The Fed has a number of monetary tools available to change the money supply and interest rates to affect real output, employment, and price levels.
Open market operations are the most frequently used tool of monetary policy because of their flexibility and immediate effects. Open market operations are the Fed’s purchases and sales of government bonds with member banks and the public. When the Fed buys bonds from a bank, it creates reserves in the bank’s deposit with the Fed, which the bank can then lend to customers. When the Fed buys bonds from the public, it puts a check in the hand of the consumer, who can deposit the funds in his bank. The two transactions are slightly different in effect, because the bank can loan the full excess reserves resulting from its sale of bonds to the Fed, but the bank must keep the required reserves from the customer’s deposit, leading to a smaller increase in the money supply. In either case, the Fed increases the money supply when it buys bonds, and it reduces the money supply when it sells bonds.
The reserve requirement is the most powerful tool of monetary policy, so it is only rarely used. A change in the percentage of deposits the banks must hold in reserve directly impacts the bank’s ability to increase loans and, therefore, the money multiplier. If the Fed increases the reserve requirement, banks cannot loan as much and the money supply falls. A reduction in the reserve requirement increases the potential growth of the money supply.
A third important tool of monetary policy is the discount rate, which is the interest rate the Fed charges member banks for loans. A reduction in the discount rate encourages banks to borrow from the Fed and, in turn, increase loans to their customers. As a result, the money supply increases. An increase in the discount rate discourages banks from borrowing from the Fed, reducing loans and the money supply.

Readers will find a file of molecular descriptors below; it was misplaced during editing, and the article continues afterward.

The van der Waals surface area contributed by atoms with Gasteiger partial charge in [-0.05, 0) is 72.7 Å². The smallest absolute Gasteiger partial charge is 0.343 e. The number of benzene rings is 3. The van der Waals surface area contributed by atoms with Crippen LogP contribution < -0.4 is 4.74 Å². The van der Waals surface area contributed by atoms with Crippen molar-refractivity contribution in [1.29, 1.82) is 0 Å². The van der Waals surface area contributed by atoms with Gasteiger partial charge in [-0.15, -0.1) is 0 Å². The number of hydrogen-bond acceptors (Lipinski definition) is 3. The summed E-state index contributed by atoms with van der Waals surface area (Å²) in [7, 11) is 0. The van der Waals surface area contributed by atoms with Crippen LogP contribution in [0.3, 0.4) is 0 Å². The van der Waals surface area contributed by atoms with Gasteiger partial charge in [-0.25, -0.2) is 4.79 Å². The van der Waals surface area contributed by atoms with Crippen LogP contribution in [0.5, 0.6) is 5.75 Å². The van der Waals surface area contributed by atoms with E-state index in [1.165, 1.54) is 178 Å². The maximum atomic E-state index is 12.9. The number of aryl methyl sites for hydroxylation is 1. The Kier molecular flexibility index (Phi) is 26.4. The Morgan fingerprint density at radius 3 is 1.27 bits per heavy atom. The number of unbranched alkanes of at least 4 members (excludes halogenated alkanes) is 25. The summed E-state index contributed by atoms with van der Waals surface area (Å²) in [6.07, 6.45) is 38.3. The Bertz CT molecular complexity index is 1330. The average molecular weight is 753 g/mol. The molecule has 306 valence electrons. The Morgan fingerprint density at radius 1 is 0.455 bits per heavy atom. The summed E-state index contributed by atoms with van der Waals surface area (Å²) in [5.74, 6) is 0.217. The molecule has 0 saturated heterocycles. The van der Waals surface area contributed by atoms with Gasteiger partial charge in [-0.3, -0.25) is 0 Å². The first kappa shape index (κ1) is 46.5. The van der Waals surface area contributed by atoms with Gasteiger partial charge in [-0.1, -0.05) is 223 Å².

The Fed uses expansionary monetary policy or easy money policy to expand the money supply during recessions. A decrease in the reserve requirement, a lower discount rate, or the Fed’s purchase of securities can achieve this result. As the money supply grows and interest rates fall. The increase in demand results in an increase in real GDP, employment, and price levels.
Contractionary or tight money policy is used to reduce the money supply during periods of significant inflation. An increase in the reserve requirement, an increase in the discount rate, or the Fed’s sale of securities will reduce the money supply, increasing interest rates. As a result, real output will fall back to full-employment output and employment will fall. Because of the ratchet effect, however, prices are unlikely to decline.
Monetary policy holds advantages over fiscal policy in that monetary policy is very flexible and can be implemented quickly. Its policymakers are shielded from political pressure, allowing them to focus solely on what is good for short-run stabilization and long-run growth of the economy. But monetary policy also faces limitations on its effectiveness. It takes some length of time to recognize economic instability and to fully implement the monetary policies. But more importantly, while monetary policy works well to discourage borrowing during periods of inflation, it is not as effective in promoting investment during severe recessions. Firms consider return on investment as the benefit of investing, and when they have excess capacity as a result of lower consumer demand, they have little reason to invest even when interest rates are low. Banks may hesitate to make loans to firms that may close or households that may fall into foreclosure or bankruptcy, fearing the loans may not be repaid.
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